In Vigelands Parken - called after the artist Gustav Vigeland who created the statues in the park - on the highest point of the park, on the Monolith Plateau, rise circular stairs towards the Monolith. The figural part, with 121 figures, is 14.12 m and the total height, including the plinth, is 17.3 m high. The Monolith was carved from one single granite block, hence the name (mono: one, litho: stone). Whereas the melancholy theme in the fountain is the eternal life cycle, the column gives room to a totally different interpretation: Man's longing and yearning for the spiritual and divine. Is the column to be understood as man's resurrection? The people are drawn towards heaven, not only characterised by sadness and controlled despair, but also delight and hope, next to a feeling of togetherness, carefully holding one another tight in this strange sense of salvation.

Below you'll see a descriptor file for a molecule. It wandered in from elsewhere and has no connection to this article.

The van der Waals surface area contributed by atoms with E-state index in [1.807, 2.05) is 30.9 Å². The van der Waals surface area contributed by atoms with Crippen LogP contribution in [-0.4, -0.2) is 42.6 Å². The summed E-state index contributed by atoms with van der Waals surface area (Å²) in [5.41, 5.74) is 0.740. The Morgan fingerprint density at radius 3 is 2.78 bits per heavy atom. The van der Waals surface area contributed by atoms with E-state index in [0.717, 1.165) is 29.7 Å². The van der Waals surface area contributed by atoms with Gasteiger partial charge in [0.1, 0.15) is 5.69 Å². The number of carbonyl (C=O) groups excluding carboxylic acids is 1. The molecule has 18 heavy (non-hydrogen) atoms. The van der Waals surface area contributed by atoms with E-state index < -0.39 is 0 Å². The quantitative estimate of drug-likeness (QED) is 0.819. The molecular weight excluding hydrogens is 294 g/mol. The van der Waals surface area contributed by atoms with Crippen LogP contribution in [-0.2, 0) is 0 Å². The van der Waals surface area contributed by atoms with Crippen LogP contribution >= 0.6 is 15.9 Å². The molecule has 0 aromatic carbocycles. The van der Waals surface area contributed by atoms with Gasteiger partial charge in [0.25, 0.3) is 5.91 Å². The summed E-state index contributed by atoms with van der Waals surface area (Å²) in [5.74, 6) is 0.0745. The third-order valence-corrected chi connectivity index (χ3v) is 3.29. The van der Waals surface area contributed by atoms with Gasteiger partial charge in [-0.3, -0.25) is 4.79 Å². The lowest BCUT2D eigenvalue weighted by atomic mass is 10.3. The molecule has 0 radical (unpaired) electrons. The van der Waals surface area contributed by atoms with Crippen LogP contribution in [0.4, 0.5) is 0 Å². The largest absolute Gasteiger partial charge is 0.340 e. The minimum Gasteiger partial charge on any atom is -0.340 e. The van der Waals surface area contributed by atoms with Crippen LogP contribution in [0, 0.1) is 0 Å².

In 1947 the installation of the 36 figure groups on the Monolith Plateau began. Vigeland started the work on these granite groups around the first world war and finished them in 1936. As in the Fountain, the principal theme is the cycle of life, in which Man is depicted in a variety of typical human situations and relationships. Access to the Monolith plateau is via eight figural gates in wrought iron. These gates, depicting Man in all ages, were designed between 1933 and 1937, whereas the execution was not finished until after the death of the artist. Source
c Lille UlvenEastern NorwayEuropeGustav VigelandMajorstuenMonolithNO NorwayObeliskOsloVigelandsparkenafternoonarchitectureartistautumnblackblueculturedaylightenvironmentgraylandscapelightparkplacepublic parkseasonskystatuesunsunlightsunshinetourist attractionweatherwhite